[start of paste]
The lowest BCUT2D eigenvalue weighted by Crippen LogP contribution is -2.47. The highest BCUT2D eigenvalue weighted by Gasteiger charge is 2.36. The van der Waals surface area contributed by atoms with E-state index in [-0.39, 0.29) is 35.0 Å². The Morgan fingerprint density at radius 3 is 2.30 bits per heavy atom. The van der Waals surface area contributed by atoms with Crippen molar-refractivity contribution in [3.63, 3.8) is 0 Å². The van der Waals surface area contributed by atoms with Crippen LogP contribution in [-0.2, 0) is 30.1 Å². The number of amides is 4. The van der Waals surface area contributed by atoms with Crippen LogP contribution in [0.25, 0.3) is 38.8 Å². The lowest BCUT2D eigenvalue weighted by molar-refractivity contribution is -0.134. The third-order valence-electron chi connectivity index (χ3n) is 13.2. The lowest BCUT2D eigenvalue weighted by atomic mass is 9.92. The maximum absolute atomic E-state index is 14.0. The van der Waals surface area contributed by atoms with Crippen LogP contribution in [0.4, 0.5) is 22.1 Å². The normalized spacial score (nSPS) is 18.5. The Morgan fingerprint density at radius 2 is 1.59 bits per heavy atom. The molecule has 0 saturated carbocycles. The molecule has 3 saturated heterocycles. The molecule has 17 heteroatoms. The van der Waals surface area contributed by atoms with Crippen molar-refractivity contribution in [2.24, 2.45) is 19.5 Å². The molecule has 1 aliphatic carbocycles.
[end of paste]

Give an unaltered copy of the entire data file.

The lowest BCUT2D eigenvalue weighted by Crippen LogP contribution is -2.47. The highest BCUT2D eigenvalue weighted by Gasteiger charge is 2.36. The van der Waals surface area contributed by atoms with E-state index in [-0.39, 0.29) is 35.0 Å². The Morgan fingerprint density at radius 3 is 2.30 bits per heavy atom. The van der Waals surface area contributed by atoms with Crippen molar-refractivity contribution in [3.63, 3.8) is 0 Å². The van der Waals surface area contributed by atoms with Crippen LogP contribution in [-0.2, 0) is 30.1 Å². The number of amides is 4. The van der Waals surface area contributed by atoms with Crippen LogP contribution in [0.25, 0.3) is 38.8 Å². The lowest BCUT2D eigenvalue weighted by molar-refractivity contribution is -0.134. The third-order valence-electron chi connectivity index (χ3n) is 13.2. The lowest BCUT2D eigenvalue weighted by atomic mass is 9.92. The maximum absolute atomic E-state index is 14.0. The van der Waals surface area contributed by atoms with Crippen LogP contribution in [0.4, 0.5) is 22.1 Å². The normalized spacial score (nSPS) is 18.5. The Morgan fingerprint density at radius 2 is 1.59 bits per heavy atom. The molecule has 0 saturated carbocycles. The molecule has 3 saturated heterocycles. The molecule has 17 heteroatoms. The van der Waals surface area contributed by atoms with Crippen molar-refractivity contribution in [2.24, 2.45) is 19.5 Å². The molecule has 1 aliphatic carbocycles.